As my eyesight got worse, I had to take my cane with me everyday and missing people's hand while they're trying to shake mine was not only embarrassing and stressful for me, but it made me look rude and unprofessional.
One of the worst experiences I had was when I worked for a law firm. The managing director told me at the interview that I am "a risk" and that he's "doing me a massive favour" even considering me for that role.
I felt like walking out of that interview, but I needed a source of income, so I agreed to work there.
Despite knowing I am legally blind and the fact that I need to use my cane when I'm out and about, he expected me to go cold calling to potential clients and I had to use a taxi at my own cost.
After three weeks, I couldn't take it anymore and refused to go back.
I've had several companies take advantage of my dedication and passion. In order to prove that my disability won't stop me from creating fantastic work, I worked very hard and no matter how hard I worked, more and more was expected.
It's not all been bad, though. When I worked for the Cancer Council WA, my manager, Betty Cottrell, was the most supportive person I could have asked for in a workplace.
I also have to admit that I lied about not having a disability at the interview. But when I told her, the response made me emotional because I felt like she really wanted to do anything she could to support me so I can excel at my job.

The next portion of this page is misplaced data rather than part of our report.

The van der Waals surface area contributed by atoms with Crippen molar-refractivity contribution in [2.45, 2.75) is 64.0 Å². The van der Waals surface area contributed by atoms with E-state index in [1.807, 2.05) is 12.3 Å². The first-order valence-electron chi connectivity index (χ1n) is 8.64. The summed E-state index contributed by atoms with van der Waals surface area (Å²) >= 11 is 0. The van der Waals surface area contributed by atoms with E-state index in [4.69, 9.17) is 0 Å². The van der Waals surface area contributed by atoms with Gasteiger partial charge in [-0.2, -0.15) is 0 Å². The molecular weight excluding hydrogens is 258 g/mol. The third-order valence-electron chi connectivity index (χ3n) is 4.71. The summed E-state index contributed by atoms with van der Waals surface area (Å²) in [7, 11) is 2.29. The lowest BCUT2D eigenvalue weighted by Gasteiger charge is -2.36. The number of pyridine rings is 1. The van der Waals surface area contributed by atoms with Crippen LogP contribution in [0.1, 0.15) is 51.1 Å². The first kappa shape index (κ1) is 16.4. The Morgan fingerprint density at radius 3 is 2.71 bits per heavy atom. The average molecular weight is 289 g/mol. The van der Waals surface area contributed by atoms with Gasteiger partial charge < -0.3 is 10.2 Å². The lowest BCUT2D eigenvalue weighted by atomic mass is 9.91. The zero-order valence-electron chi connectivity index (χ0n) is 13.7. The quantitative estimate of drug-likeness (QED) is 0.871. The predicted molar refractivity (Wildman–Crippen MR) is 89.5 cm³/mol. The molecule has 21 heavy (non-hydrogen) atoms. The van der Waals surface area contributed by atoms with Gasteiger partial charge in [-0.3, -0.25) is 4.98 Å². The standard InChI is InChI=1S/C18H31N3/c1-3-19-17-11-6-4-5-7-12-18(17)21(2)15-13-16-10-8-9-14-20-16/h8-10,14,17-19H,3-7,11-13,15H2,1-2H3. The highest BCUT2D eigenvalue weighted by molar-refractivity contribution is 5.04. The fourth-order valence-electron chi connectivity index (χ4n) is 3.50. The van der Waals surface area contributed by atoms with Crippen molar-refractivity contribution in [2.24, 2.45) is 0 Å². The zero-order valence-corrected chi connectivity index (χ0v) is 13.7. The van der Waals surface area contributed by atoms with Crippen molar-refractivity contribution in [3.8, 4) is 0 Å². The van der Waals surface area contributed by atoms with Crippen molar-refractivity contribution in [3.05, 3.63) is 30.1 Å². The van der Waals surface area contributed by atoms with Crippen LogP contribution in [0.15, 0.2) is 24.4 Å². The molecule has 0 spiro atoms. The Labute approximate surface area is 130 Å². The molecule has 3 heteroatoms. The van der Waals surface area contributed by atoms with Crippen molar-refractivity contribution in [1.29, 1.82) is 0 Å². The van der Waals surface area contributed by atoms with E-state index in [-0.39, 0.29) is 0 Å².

Looking to the future
I am 34 and at my latest check up with my ophthalmologist, it showed my peripheral vision has decreased and I have cataracts. The ophthalmologist says the cataracts are most likely caused by me straining my eyes when working with video.
Of course, I'm terrified about what I'll do for work after I go blind. I love what I do so much it will be extremely hard to deal with.
But, I still feel like the luckiest guy in the world because of the unconditional love and support I receive from my husband, David, and my family.
People often say to me, "Oh life must be so hard for you. You're only 34 and are practically blind."
I have a husband that loves me more than anything, I have a close-knit circle of friends who are there for me when I need them, and a family that makes me feel like I have nothing to worry about.
I now avoid going out to nightclubs and pubs with low-lighting and shallow people.
I prefer to hang with my husband at home or with real friends who respect and love me for who I am. And where we don't need to have dim lighting to create an ambience.
My life is not less than yours, just because my vision is going.
So that's me, the blind marketer. Try me, I'll surprise you!
Karan is a 34-year-old man, living in Perth with his husband, David, and his French bulldog, Henry. Karan currently works as a marketing manager, continuing to prove himself through his work as an asset. Karan is an animal lover and would love to live in a house where he can have a pet pig.
ABC is partnering with International Day of People with Disability to celebrate the 4.4 million Australians with disability.